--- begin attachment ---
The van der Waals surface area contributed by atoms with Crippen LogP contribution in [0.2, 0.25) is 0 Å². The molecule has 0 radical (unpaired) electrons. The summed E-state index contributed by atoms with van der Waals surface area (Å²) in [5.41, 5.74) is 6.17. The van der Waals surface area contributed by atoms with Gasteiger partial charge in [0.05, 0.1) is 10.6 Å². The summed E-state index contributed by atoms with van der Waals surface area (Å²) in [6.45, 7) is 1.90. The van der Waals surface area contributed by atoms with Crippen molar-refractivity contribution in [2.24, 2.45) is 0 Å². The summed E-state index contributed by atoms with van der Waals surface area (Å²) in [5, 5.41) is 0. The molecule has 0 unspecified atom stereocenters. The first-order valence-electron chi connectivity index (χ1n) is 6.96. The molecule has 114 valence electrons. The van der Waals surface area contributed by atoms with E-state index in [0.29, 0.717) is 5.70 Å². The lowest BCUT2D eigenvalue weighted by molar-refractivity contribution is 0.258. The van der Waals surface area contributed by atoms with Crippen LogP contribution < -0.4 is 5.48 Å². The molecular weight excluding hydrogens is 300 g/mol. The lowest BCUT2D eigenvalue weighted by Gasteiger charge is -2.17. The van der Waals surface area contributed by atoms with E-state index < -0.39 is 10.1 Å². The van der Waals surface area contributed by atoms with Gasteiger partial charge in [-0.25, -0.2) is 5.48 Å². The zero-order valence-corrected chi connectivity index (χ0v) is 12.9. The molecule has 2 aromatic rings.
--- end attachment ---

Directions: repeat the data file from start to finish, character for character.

The van der Waals surface area contributed by atoms with Crippen LogP contribution in [0.2, 0.25) is 0 Å². The molecule has 0 radical (unpaired) electrons. The summed E-state index contributed by atoms with van der Waals surface area (Å²) in [5.41, 5.74) is 6.17. The van der Waals surface area contributed by atoms with Gasteiger partial charge in [0.05, 0.1) is 10.6 Å². The summed E-state index contributed by atoms with van der Waals surface area (Å²) in [6.45, 7) is 1.90. The van der Waals surface area contributed by atoms with Crippen molar-refractivity contribution in [2.24, 2.45) is 0 Å². The summed E-state index contributed by atoms with van der Waals surface area (Å²) in [5, 5.41) is 0. The molecule has 0 unspecified atom stereocenters. The first-order valence-electron chi connectivity index (χ1n) is 6.96. The molecule has 114 valence electrons. The van der Waals surface area contributed by atoms with E-state index in [0.29, 0.717) is 5.70 Å². The lowest BCUT2D eigenvalue weighted by molar-refractivity contribution is 0.258. The van der Waals surface area contributed by atoms with Crippen LogP contribution < -0.4 is 5.48 Å². The molecular weight excluding hydrogens is 300 g/mol. The lowest BCUT2D eigenvalue weighted by Gasteiger charge is -2.17. The van der Waals surface area contributed by atoms with E-state index < -0.39 is 10.1 Å². The van der Waals surface area contributed by atoms with Gasteiger partial charge in [-0.25, -0.2) is 5.48 Å². The zero-order valence-corrected chi connectivity index (χ0v) is 12.9. The molecule has 2 aromatic rings.